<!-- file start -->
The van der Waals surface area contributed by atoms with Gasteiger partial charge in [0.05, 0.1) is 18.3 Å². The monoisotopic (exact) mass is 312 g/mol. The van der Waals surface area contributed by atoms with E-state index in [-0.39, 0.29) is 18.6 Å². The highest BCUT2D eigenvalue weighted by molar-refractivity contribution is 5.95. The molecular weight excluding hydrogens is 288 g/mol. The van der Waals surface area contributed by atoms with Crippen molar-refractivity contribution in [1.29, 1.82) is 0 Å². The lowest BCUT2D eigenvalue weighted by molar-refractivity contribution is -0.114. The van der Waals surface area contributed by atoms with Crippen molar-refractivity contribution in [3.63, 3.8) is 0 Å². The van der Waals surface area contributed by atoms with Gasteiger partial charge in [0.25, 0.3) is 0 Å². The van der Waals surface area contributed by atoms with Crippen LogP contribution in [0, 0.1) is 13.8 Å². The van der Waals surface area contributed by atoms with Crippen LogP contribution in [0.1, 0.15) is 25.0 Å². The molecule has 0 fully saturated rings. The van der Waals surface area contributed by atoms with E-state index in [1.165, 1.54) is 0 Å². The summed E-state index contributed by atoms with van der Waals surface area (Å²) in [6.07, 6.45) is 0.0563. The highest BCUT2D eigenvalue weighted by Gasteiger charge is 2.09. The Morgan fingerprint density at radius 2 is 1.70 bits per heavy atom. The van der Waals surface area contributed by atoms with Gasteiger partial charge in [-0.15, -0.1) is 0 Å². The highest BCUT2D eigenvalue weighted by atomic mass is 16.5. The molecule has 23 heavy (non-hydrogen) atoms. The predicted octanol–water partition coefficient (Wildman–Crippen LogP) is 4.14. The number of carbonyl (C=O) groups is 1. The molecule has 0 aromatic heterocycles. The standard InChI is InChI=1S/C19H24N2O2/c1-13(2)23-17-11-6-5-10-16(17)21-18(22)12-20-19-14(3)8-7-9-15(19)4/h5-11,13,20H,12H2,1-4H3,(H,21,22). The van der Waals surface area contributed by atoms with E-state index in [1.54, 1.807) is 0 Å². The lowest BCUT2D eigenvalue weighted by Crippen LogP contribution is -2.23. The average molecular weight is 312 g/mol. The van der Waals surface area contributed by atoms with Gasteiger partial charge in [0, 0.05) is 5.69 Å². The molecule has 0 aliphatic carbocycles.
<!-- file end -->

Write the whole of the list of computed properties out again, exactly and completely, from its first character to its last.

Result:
The van der Waals surface area contributed by atoms with Gasteiger partial charge in [0.05, 0.1) is 18.3 Å². The monoisotopic (exact) mass is 312 g/mol. The van der Waals surface area contributed by atoms with E-state index in [-0.39, 0.29) is 18.6 Å². The highest BCUT2D eigenvalue weighted by molar-refractivity contribution is 5.95. The molecular weight excluding hydrogens is 288 g/mol. The van der Waals surface area contributed by atoms with Crippen molar-refractivity contribution in [1.29, 1.82) is 0 Å². The lowest BCUT2D eigenvalue weighted by molar-refractivity contribution is -0.114. The van der Waals surface area contributed by atoms with Crippen molar-refractivity contribution in [3.63, 3.8) is 0 Å². The van der Waals surface area contributed by atoms with Gasteiger partial charge in [0.25, 0.3) is 0 Å². The van der Waals surface area contributed by atoms with Crippen LogP contribution in [0, 0.1) is 13.8 Å². The van der Waals surface area contributed by atoms with Crippen LogP contribution in [0.1, 0.15) is 25.0 Å². The molecule has 0 fully saturated rings. The van der Waals surface area contributed by atoms with E-state index in [1.165, 1.54) is 0 Å². The summed E-state index contributed by atoms with van der Waals surface area (Å²) in [6.07, 6.45) is 0.0563. The highest BCUT2D eigenvalue weighted by Gasteiger charge is 2.09. The Morgan fingerprint density at radius 2 is 1.70 bits per heavy atom. The van der Waals surface area contributed by atoms with Gasteiger partial charge in [-0.15, -0.1) is 0 Å². The highest BCUT2D eigenvalue weighted by atomic mass is 16.5. The molecule has 23 heavy (non-hydrogen) atoms. The predicted octanol–water partition coefficient (Wildman–Crippen LogP) is 4.14. The number of carbonyl (C=O) groups is 1. The molecule has 0 aromatic heterocycles. The standard InChI is InChI=1S/C19H24N2O2/c1-13(2)23-17-11-6-5-10-16(17)21-18(22)12-20-19-14(3)8-7-9-15(19)4/h5-11,13,20H,12H2,1-4H3,(H,21,22). The van der Waals surface area contributed by atoms with E-state index in [1.54, 1.807) is 0 Å². The lowest BCUT2D eigenvalue weighted by Crippen LogP contribution is -2.23. The average molecular weight is 312 g/mol. The van der Waals surface area contributed by atoms with Gasteiger partial charge in [0, 0.05) is 5.69 Å². The molecule has 0 aliphatic carbocycles.